You never know what is going to happen when you drive your vehicle. Unfortunate situations occur all the time, and before you know it, you could be suffering the consequences of a dead car battery, a flat tire, or you could get stuck in a relentless storm leaving you stranded. Besides the obvious essentials like your vehicle’s registration and insurance, here are a few things you should always keep inside of your vehicle in case of an emergency:

First Aid Supplies

You can either compose your own first aid kit or purchase an already assembled kit; nevertheless, it is important to always keep a few medical supplies on board to ensure that you or your passengers are protected in case anyone is physically harmed. Bottles of generic pain killers (Advil or Tylenol), cotton balls, gauze, and hydrogen peroxide are also just some of the items to have on board.

Case(s) Of Water Bottles

Keeping a couple of cases of water bottles in your trunk or backseat, always, could prove beneficial during times of car troubles. Keeping water bottles in your car will also ensure you have clean drinking water readily available in case of a vehicle breakdown or if you get lost. Other reasons to keep a case or two on board is by using the water by pouring it into the radiator to cool off your car if by any chance it overheats. If you spill oil on your clothes, you can also use the bottled water to soak the stain and then proceed to wash it with detergent when you arrive at home.

Warm Clothes/Blankets

Ensure that you store blankets, quilts, hoodies, hats & mitts in your vehicle, especially in the Winter. Cold weather tends to cause trouble for cars batteries, and subzero temperatures can sometimes render your battery useless. Waiting for a tow truck to jump your vehicle could take some time; ensure that you are bundled and warm in case of emergencies.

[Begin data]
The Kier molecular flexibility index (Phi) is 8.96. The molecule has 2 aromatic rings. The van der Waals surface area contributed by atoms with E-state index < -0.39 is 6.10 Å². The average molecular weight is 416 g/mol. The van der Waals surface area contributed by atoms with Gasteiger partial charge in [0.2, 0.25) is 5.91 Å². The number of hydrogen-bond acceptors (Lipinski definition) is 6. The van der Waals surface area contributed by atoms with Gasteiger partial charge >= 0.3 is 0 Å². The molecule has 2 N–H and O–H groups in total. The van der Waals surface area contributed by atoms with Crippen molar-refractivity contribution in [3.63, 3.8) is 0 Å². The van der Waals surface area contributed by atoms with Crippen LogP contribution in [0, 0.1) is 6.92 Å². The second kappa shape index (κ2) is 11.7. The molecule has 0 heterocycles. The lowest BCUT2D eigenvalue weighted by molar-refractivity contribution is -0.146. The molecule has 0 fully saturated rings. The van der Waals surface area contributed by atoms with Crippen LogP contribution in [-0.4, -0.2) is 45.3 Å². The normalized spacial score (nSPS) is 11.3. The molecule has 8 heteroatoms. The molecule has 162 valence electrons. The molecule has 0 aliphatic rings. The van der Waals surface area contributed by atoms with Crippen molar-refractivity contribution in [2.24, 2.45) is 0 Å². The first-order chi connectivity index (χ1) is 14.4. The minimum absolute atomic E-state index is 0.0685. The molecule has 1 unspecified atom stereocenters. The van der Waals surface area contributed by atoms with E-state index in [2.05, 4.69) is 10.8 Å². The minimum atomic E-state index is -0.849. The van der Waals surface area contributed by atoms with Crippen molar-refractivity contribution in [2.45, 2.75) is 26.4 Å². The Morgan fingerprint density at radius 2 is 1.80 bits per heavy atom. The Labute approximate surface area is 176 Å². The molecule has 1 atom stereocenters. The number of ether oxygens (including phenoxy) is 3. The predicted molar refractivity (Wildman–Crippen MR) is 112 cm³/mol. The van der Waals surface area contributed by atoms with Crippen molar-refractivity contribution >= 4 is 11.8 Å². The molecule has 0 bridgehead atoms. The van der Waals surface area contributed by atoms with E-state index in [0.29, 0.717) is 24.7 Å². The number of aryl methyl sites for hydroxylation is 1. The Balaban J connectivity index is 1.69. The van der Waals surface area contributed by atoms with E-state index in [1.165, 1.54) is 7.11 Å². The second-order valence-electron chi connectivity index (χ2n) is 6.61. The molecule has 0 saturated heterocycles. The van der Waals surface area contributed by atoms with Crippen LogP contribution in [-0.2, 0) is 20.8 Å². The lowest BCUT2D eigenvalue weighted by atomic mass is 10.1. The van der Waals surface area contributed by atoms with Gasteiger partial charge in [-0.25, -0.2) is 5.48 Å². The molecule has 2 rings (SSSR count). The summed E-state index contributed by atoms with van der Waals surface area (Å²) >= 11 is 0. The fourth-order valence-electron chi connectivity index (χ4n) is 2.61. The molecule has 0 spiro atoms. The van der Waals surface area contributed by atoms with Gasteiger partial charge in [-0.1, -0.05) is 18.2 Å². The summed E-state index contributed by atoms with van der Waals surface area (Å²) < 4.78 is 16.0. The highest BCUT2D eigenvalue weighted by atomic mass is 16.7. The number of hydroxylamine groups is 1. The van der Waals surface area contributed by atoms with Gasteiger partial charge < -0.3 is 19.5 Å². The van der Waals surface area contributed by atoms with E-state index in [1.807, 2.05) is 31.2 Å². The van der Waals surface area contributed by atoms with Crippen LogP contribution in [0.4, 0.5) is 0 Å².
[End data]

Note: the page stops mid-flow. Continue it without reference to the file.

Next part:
Jumper Cables

When and if your car battery dies, you may need to jump it to supply it with enough power necessary to get home before you can bring it into the mechanics. Keep a set of jumper cables in your car so that you can recruit the help of a fellow driver to help get your car back and working.

Flashlight

When driving at night, it is always wise to keep an industrial flashlight in your glove box. Although most cell phones have a flashlight, which is powerful, you don’t want to risk your phone’s battery dying. You can use your flashlight to inspect any issues occurring underneath the body of your car or under the hood.

A Supply of Munchies

You never want to experience your car breaking down, and you never want your car to break down while you have an empty stomach. Keep little snacks inside your car that you know will not spoil such as granola bars, sunflower seeds, dried cereal or chocolate bars and chips.